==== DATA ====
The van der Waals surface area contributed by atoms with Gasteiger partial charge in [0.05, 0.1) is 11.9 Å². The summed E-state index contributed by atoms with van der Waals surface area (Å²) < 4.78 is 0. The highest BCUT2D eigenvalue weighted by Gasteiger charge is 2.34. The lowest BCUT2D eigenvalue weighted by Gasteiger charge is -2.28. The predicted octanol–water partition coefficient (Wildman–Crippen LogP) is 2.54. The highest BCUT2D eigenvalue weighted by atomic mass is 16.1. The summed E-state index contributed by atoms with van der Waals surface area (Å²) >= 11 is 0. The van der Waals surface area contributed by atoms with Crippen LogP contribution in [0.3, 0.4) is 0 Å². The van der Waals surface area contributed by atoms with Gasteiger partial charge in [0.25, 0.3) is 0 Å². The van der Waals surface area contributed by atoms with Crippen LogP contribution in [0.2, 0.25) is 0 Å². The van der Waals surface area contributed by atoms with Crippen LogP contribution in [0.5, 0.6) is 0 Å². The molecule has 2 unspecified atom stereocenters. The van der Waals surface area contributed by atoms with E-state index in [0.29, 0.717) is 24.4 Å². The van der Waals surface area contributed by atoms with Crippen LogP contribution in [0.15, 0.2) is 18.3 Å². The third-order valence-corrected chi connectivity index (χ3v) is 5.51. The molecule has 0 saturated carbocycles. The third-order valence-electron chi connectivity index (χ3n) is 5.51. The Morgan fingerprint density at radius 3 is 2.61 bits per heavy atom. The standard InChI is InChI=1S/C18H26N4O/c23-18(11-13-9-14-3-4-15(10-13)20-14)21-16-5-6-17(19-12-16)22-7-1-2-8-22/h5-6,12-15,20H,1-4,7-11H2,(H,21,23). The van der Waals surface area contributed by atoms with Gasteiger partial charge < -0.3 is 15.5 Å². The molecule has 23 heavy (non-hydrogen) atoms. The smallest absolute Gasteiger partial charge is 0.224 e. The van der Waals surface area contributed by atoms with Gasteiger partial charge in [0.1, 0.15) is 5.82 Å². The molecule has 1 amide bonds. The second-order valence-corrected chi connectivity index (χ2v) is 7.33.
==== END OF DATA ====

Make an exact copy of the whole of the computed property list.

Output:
The van der Waals surface area contributed by atoms with Gasteiger partial charge in [0.05, 0.1) is 11.9 Å². The summed E-state index contributed by atoms with van der Waals surface area (Å²) < 4.78 is 0. The highest BCUT2D eigenvalue weighted by Gasteiger charge is 2.34. The lowest BCUT2D eigenvalue weighted by Gasteiger charge is -2.28. The predicted octanol–water partition coefficient (Wildman–Crippen LogP) is 2.54. The highest BCUT2D eigenvalue weighted by atomic mass is 16.1. The summed E-state index contributed by atoms with van der Waals surface area (Å²) >= 11 is 0. The van der Waals surface area contributed by atoms with Crippen LogP contribution in [0.3, 0.4) is 0 Å². The van der Waals surface area contributed by atoms with Gasteiger partial charge in [0.25, 0.3) is 0 Å². The van der Waals surface area contributed by atoms with Crippen LogP contribution in [0.2, 0.25) is 0 Å². The van der Waals surface area contributed by atoms with Crippen LogP contribution in [0.5, 0.6) is 0 Å². The molecule has 2 unspecified atom stereocenters. The van der Waals surface area contributed by atoms with E-state index in [0.29, 0.717) is 24.4 Å². The van der Waals surface area contributed by atoms with Crippen LogP contribution in [0.15, 0.2) is 18.3 Å². The third-order valence-corrected chi connectivity index (χ3v) is 5.51. The molecule has 0 saturated carbocycles. The third-order valence-electron chi connectivity index (χ3n) is 5.51. The Morgan fingerprint density at radius 3 is 2.61 bits per heavy atom. The standard InChI is InChI=1S/C18H26N4O/c23-18(11-13-9-14-3-4-15(10-13)20-14)21-16-5-6-17(19-12-16)22-7-1-2-8-22/h5-6,12-15,20H,1-4,7-11H2,(H,21,23). The van der Waals surface area contributed by atoms with Gasteiger partial charge < -0.3 is 15.5 Å². The molecule has 23 heavy (non-hydrogen) atoms. The smallest absolute Gasteiger partial charge is 0.224 e. The van der Waals surface area contributed by atoms with Gasteiger partial charge in [0.1, 0.15) is 5.82 Å². The molecule has 1 amide bonds. The second-order valence-corrected chi connectivity index (χ2v) is 7.33.